Manzanar Committee Calls Ret. General Wesley Clark’s Remarks on “Radicalized” Muslims “Xenophobic”

LOS ANGELES — On July 23, the Manzanar Committee denounced remarks by retired United States Army General and former NATO Supreme Commander Wesley Clark, who called for the incarceration of “disloyal Americans” in camps eerily similar to the American concentration camps in which over 110,000 Americans of Japanese ancestry were unjustly incarcerated during World War II.

During a July 17 interview by Thomas Roberts on MSNBC, in response to the recent shooting in Chattanooga, Tennessee, Clark said, “During World War II, if someone supported Nazi Germany at the expense of the United States, we didn’t say that was freedom of speech. We put’em in a camp. They were prisoners of war. So if these people are radicalized and they don’t support the United States and they are disloyal to the United States as a matter of principle, fine. It’s their right and it’s our right and obligation to segregate them from the normal community for the duration of the conflict.”

Manzanar Committee Co-Chair Bruce Embrey repudiated Clark’s remarks, which essentially called for incarcerating people based on their beliefs.

“Retired General Wesley Clark’s recent comments on resurrecting World War II-style camps for ‘self radicalized’ Muslims is a frightening development in the aftermath of the heinous murders in Chattanooga,” said Embrey. “While his comments focused on our nation’s response to those who were pro-Nazi during World War II, the actual history was that over 110,000 Americans of Japanese ancestry were rounded up and incarcerated simply because they looked like the enemy.”

“Our families faced similar conditions following the outbreak of World War II,” added Embrey. “They were cast aside, considered to be outsiders, not completely American, and incapable of supporting the war for democracy simply because they practiced different religions, and followed certain cultural traditions.”

“It is an ominous and deeply disturbing sign that a distinguished military leader such as General Clark would suggest a solution to domestic terrorism that is unconstitutional, racist and involves violations of our civil rights. Incarcerating people simply because they believe certain ideas, practice the same religion, or look like the ‘enemy’ is contradictory to our beliefs as Americans, and is fundamentally at odds with our laws and philosophy.”

Embrey stressed that history must not be allowed to repeat itself.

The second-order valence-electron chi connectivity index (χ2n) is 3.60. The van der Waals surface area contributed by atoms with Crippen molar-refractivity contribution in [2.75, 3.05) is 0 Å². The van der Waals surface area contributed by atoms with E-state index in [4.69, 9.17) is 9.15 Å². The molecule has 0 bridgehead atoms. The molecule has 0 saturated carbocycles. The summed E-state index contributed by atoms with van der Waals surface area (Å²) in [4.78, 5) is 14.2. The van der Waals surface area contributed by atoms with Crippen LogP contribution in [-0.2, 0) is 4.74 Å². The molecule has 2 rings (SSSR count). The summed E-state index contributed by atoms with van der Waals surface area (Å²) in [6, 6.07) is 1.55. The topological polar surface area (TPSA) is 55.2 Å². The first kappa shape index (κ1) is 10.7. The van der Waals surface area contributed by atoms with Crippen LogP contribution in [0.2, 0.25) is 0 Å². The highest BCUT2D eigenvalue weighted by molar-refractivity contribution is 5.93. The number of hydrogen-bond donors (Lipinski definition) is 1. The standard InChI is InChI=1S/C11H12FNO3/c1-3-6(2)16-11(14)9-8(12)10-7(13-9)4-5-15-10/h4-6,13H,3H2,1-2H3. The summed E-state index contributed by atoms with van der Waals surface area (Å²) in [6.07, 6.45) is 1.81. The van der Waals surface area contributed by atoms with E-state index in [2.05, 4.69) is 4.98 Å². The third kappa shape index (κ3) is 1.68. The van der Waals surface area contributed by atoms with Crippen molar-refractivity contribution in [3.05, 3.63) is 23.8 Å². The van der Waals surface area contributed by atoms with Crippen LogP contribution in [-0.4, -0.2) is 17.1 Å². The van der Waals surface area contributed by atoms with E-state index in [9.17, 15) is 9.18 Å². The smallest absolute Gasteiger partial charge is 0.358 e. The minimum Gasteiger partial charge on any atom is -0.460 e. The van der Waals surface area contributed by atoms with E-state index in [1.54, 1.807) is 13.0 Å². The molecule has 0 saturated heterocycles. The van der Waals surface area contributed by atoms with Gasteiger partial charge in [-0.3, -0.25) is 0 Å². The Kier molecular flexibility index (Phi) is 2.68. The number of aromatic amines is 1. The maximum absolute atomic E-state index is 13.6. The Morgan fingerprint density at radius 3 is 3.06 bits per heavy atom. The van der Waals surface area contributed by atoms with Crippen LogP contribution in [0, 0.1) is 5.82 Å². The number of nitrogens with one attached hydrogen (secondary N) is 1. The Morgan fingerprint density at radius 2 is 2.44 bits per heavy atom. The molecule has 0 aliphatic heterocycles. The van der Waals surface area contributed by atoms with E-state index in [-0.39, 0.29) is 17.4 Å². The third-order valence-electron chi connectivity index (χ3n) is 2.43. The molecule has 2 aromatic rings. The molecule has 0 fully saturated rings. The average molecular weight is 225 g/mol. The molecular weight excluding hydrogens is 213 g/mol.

“As George Santayana said, ‘Those who do not remember the past are condemned to repeat it,’” Embrey noted. “History has shown this ‘solution’ threatens the core beliefs of our nation, violates our Bill of Rights, and undermines the real fight against those threatening our democracy.”

“Although the threat of terrorism is real, we cannot allow ourselves to bow to emotional, xenophobic and politically expedient ‘solutions,’ as our country did with Japanese Americans during World War II,” Embrey added. “That was one of the darkest chapters in our nation’s history, not to mention one of our most shamefully undemocratic and counter productive.”

“We reject General Clark’s call for incarcerating anyone based on their beliefs. We cannot allow such a gross violation of Constitutional rights to happen again, to anyone.”


The Manzanar Committee is dedicated to educating and raising public awareness about the incarceration and violation of civil rights of persons of Japanese ancestry during World War II and to the continuing struggle of all peoples when Constitutional rights are in danger. A non-profit organization that has sponsored the annual Manzanar Pilgrimage since 1969, along with other educational programs, the Manzanar Committee has also played a key role in the establishment and continued development of the Manzanar National Historic Site. For more information, check out our web site at, call us at (323) 662-5102, and e-mail us at You can also follow the Manzanar Commitee on Facebook, Twitter, Instagram, Pinterest and YouTube.

Creative Commons License The Manzanar Committee’s Official web site is licensed under a Creative Commons Attribution-NonCommercial-NoDerivs 3.0 Unported License. You may copy, distribute and/or transmit any story or audio content published on this site under the terms of this license, but only if proper attribution is indicated. The full name of the author and a link back to the original article on this site are required. Photographs, graphic images, and other content not specified are subject to additional restrictions. Additional information is available at: Manzanar Committee Official web site – Licensing and Copyright Information.

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